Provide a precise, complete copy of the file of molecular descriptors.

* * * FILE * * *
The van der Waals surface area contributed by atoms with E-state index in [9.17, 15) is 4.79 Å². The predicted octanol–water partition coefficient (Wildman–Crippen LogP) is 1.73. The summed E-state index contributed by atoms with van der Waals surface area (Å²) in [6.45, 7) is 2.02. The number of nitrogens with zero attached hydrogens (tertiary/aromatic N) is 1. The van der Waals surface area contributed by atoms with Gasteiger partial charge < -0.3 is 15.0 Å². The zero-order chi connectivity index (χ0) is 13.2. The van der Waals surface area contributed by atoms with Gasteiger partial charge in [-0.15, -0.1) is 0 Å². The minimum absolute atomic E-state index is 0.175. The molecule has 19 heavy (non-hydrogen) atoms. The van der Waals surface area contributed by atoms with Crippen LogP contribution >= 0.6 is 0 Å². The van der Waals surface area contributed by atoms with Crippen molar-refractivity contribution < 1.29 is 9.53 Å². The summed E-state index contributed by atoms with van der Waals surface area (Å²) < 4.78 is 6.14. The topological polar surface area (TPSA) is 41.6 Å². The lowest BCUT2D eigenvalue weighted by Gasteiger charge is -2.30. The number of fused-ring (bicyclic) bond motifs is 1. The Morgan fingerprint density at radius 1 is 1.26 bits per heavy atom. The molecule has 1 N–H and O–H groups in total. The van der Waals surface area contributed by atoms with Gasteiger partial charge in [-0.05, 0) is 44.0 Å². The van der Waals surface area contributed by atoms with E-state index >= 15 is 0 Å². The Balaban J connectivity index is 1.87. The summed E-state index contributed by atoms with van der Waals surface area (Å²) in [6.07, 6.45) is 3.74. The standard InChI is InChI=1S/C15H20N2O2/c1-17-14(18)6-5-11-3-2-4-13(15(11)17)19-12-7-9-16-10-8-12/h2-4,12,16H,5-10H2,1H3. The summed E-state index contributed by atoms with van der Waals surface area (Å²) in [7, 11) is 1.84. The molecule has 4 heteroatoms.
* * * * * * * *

The van der Waals surface area contributed by atoms with E-state index in [9.17, 15) is 4.79 Å². The predicted octanol–water partition coefficient (Wildman–Crippen LogP) is 1.73. The summed E-state index contributed by atoms with van der Waals surface area (Å²) in [6.45, 7) is 2.02. The number of nitrogens with zero attached hydrogens (tertiary/aromatic N) is 1. The van der Waals surface area contributed by atoms with Gasteiger partial charge < -0.3 is 15.0 Å². The zero-order chi connectivity index (χ0) is 13.2. The van der Waals surface area contributed by atoms with Gasteiger partial charge in [-0.15, -0.1) is 0 Å². The minimum absolute atomic E-state index is 0.175. The molecule has 19 heavy (non-hydrogen) atoms. The van der Waals surface area contributed by atoms with Crippen LogP contribution >= 0.6 is 0 Å². The van der Waals surface area contributed by atoms with Crippen molar-refractivity contribution < 1.29 is 9.53 Å². The summed E-state index contributed by atoms with van der Waals surface area (Å²) < 4.78 is 6.14. The topological polar surface area (TPSA) is 41.6 Å². The lowest BCUT2D eigenvalue weighted by Gasteiger charge is -2.30. The number of fused-ring (bicyclic) bond motifs is 1. The Morgan fingerprint density at radius 1 is 1.26 bits per heavy atom. The molecule has 1 N–H and O–H groups in total. The van der Waals surface area contributed by atoms with Gasteiger partial charge in [-0.05, 0) is 44.0 Å². The van der Waals surface area contributed by atoms with E-state index >= 15 is 0 Å². The Balaban J connectivity index is 1.87. The summed E-state index contributed by atoms with van der Waals surface area (Å²) in [6.07, 6.45) is 3.74. The standard InChI is InChI=1S/C15H20N2O2/c1-17-14(18)6-5-11-3-2-4-13(15(11)17)19-12-7-9-16-10-8-12/h2-4,12,16H,5-10H2,1H3. The summed E-state index contributed by atoms with van der Waals surface area (Å²) in [7, 11) is 1.84. The molecule has 4 heteroatoms.